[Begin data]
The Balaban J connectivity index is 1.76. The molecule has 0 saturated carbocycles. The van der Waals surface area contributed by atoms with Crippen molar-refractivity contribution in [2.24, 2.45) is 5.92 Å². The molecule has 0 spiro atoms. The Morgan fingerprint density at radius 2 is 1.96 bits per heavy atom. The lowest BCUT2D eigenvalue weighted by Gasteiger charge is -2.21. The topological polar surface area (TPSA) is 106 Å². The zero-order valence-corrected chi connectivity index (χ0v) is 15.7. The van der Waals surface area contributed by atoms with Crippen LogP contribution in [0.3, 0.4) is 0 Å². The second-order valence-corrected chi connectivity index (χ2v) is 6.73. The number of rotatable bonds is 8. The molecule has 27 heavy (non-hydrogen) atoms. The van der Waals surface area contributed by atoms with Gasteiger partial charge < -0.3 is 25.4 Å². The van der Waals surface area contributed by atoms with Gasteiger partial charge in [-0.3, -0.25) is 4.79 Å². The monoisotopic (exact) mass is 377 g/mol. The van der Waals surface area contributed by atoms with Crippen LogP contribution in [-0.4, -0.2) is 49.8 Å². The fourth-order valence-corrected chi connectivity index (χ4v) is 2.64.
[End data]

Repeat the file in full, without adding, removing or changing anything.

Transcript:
The Balaban J connectivity index is 1.76. The molecule has 0 saturated carbocycles. The van der Waals surface area contributed by atoms with Crippen molar-refractivity contribution in [2.24, 2.45) is 5.92 Å². The molecule has 0 spiro atoms. The Morgan fingerprint density at radius 2 is 1.96 bits per heavy atom. The lowest BCUT2D eigenvalue weighted by Gasteiger charge is -2.21. The topological polar surface area (TPSA) is 106 Å². The zero-order valence-corrected chi connectivity index (χ0v) is 15.7. The van der Waals surface area contributed by atoms with Crippen LogP contribution in [0.3, 0.4) is 0 Å². The second-order valence-corrected chi connectivity index (χ2v) is 6.73. The number of rotatable bonds is 8. The molecule has 27 heavy (non-hydrogen) atoms. The van der Waals surface area contributed by atoms with Gasteiger partial charge < -0.3 is 25.4 Å². The van der Waals surface area contributed by atoms with Gasteiger partial charge in [-0.3, -0.25) is 4.79 Å². The monoisotopic (exact) mass is 377 g/mol. The van der Waals surface area contributed by atoms with Crippen LogP contribution in [-0.4, -0.2) is 49.8 Å². The fourth-order valence-corrected chi connectivity index (χ4v) is 2.64.